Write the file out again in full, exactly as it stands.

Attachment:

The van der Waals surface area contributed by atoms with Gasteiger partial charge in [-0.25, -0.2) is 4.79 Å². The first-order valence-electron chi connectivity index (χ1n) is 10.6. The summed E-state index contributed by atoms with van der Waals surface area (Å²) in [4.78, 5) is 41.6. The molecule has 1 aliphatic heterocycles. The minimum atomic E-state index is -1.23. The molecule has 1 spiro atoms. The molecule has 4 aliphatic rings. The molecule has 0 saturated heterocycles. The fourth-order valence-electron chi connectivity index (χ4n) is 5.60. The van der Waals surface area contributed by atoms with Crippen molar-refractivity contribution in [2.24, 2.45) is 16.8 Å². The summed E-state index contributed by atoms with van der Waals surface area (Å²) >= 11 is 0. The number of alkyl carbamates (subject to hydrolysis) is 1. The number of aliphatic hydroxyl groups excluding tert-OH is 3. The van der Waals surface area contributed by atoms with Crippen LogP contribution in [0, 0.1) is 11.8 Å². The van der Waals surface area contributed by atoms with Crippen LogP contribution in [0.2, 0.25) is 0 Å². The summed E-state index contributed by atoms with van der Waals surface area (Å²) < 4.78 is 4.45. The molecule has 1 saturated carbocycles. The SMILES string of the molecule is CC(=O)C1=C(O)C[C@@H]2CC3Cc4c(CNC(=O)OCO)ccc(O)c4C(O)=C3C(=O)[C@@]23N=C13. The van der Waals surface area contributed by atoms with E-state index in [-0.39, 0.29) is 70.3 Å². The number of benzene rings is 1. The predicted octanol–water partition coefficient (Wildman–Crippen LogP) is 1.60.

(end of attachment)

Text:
The van der Waals surface area contributed by atoms with Gasteiger partial charge in [-0.25, -0.2) is 4.79 Å². The first-order valence-electron chi connectivity index (χ1n) is 10.6. The summed E-state index contributed by atoms with van der Waals surface area (Å²) in [4.78, 5) is 41.6. The molecule has 1 aliphatic heterocycles. The minimum atomic E-state index is -1.23. The molecule has 1 spiro atoms. The molecule has 4 aliphatic rings. The molecule has 0 saturated heterocycles. The fourth-order valence-electron chi connectivity index (χ4n) is 5.60. The van der Waals surface area contributed by atoms with Crippen molar-refractivity contribution in [2.24, 2.45) is 16.8 Å². The summed E-state index contributed by atoms with van der Waals surface area (Å²) >= 11 is 0. The number of alkyl carbamates (subject to hydrolysis) is 1. The number of aliphatic hydroxyl groups excluding tert-OH is 3. The van der Waals surface area contributed by atoms with Crippen LogP contribution in [0, 0.1) is 11.8 Å². The van der Waals surface area contributed by atoms with Crippen LogP contribution in [0.2, 0.25) is 0 Å². The summed E-state index contributed by atoms with van der Waals surface area (Å²) < 4.78 is 4.45. The molecule has 1 saturated carbocycles. The SMILES string of the molecule is CC(=O)C1=C(O)C[C@@H]2CC3Cc4c(CNC(=O)OCO)ccc(O)c4C(O)=C3C(=O)[C@@]23N=C13. The van der Waals surface area contributed by atoms with E-state index in [-0.39, 0.29) is 70.3 Å². The number of benzene rings is 1. The predicted octanol–water partition coefficient (Wildman–Crippen LogP) is 1.60.